It’s no secret that houseplants can massively improve your home environment by purifying the air and bringing nature indoors. Putting the right plant in the right place can bring out their benefits, here are some of the best.
Pets and plants make a home, and 51% of UK adults live with a furry friend. However, many are toxic to our pets, but that’s no reason to shy away from them. There are plenty of pet-friendly houseplants out there, and just like you, they will benefit from the same health benefits as you.
According to NASA, houseplants can remove 87% of toxins from the air; they can lower your blood pressure, help with fatigue, headaches, coughs and dry throats; all things that depress your mood if not looked after. There are some fantastic plants you should introduce to your home to improve your mood and health.
Able to be filled with a mix of plants throughout the year, hanging baskets are a wonderful tool for ornamenting the outside of your home. Unlike plants growing in the beds of a garden, they are less likely to suffer from harsh weather, soil problems, or worrisome pests. However, with so many varieties available, you may feel unsure on which plants to buy. Why not read on for a helpful guide on choosing the best hanging basket plants?
How many plants per hanging basket?
We believe that five plants per 30cm basket is best, as it allows plenty of space for each plant to grow (which is necessary for a bountiful arrangement). You can add more plants if you wish, but for summer baskets especially, it is good to cultivate your plants early on. As such, more space is always better. Popular summertime plants such as Fuchsias and Geraniums can also be quite vigorous, so will take up greater space.
How long do hanging baskets last?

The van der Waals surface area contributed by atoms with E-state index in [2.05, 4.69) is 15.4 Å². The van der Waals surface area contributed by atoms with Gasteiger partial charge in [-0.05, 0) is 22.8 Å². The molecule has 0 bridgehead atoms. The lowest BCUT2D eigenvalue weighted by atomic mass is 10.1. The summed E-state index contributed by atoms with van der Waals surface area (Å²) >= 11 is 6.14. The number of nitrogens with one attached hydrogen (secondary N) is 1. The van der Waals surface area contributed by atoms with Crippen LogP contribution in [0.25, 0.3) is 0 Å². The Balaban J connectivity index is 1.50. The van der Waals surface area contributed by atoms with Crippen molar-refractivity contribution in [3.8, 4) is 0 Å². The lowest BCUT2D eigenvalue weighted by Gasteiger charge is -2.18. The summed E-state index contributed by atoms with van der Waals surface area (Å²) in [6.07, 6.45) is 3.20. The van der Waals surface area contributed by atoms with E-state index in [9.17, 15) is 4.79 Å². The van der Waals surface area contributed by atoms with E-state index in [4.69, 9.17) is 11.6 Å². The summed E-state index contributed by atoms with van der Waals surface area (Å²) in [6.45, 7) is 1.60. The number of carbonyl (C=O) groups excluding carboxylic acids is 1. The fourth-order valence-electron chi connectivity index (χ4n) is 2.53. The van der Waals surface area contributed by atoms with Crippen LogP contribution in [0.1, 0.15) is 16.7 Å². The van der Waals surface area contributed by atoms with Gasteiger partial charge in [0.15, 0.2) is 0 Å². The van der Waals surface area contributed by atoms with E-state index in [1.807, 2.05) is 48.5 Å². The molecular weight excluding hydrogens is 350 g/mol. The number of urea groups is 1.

Hanging baskets are typically made to last for a single season. However, particular varieties, such as Pansies belonging to the ‘Cool Wave’ series, will flower ceaselessly from autumn to summer. Nonetheless, you may want to switch up your baskets to achieve looks that are unique to each season. This guide will therefore suggest the best hanging basket plants for both summer and winter.
The Best Hanging Basket Plants for Summer
Sporting pretty, often dual-toned blooms, Petunia Surfinias are a favourite for adorning driveways and patio spaces with a graceful display. Despite their unfortunate introduction to botany in the 1500s (where they were considered demonic!), Petunias have become one of the most popular bedding plants around.
Unlike regular Petunias, Petunia Surfinias don’t need to be deadheaded, so are perfect for the less attentive gardener. Thirsty plants, they should be watered when the top two inches of soil becomes dry to the touch. In very warm weather, don’t be afraid to water them twice a day.
Begonia x tuberhybrida
Highly floriferous, Tuberous Begonias are treasured by gardeners for their rose-like blooms. Their generous flowering period (spanning from June to October) also makes them invaluable for sustaining floral interest when gardens quieten down for the colder months.
Flourishing in cooler conditions, and tolerant of a little more shade, Tuberous Begonias are well suited for the English climate. One of our favourite varieties is Solenia ‘Orange’, as it has sturdy branches that withstand strong winds, which will neither be weighed down by their abundant flowers. Aside from having orange flowers that are fitting for autumn, this variety is also resistant to mildew.